Studio H, a design/build class at REALM Charter School in Berkeley, California, was founded by Emily Pilloton. A builder of tree forts since childhood who trained in architecture and design, Pilloton moved into teaching because she “knew there were things about architecture and design that could have a deep impact in the classroom.” She shares the knowledge of tools and handicraft she’s honed over the course of her life both within the school and through an after-school and summer program called Girls Garage.
To Pilloton, the act of making is a powerful, life-altering force for both students and their broader communities. She gives participants the confidence to use a wide variety of tools and turn vision into working products: “I want to have 10-year-old girls who walk in fearful and walk out having fused metal.” But she also knows that her work can change the community around her. In 2013, when Studio H middle-school students told her that REALM needed a library, she and her colleagues had them design and build it themselves, starting with unique X-shaped shelving units that formed the basis of a successful Kickstarter campaign—which raised enough money for building materials, books, periodicals, and digital subscriptions. Pilloton says these types of maker projects are the beginning of “changing who gets to make the world.”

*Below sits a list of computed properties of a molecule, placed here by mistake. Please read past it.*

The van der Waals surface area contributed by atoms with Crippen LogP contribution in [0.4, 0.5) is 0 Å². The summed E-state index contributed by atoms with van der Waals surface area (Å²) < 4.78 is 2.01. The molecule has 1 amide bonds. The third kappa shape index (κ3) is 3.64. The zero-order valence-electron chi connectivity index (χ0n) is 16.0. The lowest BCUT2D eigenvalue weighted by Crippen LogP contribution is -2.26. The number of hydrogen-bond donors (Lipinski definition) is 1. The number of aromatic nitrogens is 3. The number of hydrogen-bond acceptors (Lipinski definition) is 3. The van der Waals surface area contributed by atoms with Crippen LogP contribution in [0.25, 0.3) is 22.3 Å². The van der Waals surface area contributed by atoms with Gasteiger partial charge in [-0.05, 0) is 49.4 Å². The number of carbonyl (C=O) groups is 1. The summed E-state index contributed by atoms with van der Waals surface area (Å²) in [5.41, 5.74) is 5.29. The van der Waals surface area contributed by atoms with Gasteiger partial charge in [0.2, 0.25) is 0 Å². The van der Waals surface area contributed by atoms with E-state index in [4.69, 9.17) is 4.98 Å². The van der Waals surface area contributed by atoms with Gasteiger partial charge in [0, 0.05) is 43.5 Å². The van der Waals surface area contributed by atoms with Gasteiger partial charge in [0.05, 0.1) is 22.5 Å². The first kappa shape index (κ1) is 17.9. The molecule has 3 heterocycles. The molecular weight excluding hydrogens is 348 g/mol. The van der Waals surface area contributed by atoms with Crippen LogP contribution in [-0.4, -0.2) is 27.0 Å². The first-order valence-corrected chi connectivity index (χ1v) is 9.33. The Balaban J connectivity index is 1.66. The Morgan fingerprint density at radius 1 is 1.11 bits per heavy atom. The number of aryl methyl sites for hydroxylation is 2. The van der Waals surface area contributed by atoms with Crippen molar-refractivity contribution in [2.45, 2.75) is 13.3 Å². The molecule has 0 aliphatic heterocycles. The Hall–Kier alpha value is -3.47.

Art and design changed the life of David Wilson, a 12th grader at REALM Charter School in Berkeley, California. Wilson’s mother died when he was 13, and he felt a sense of connection to her in Studio H, a design/build class at the school that was founded by Emily Pilloton. “Me and my mom, when I was younger, we used to love drawing together. She used to always tell me that I was a great artist,” he says, “and I always believed her.”
Today, Wilson understands how his mother, and his education, gave him a voice when he needed one most: “Designing and building is powerful because it can show people what you’re feeling and what you’re going through.”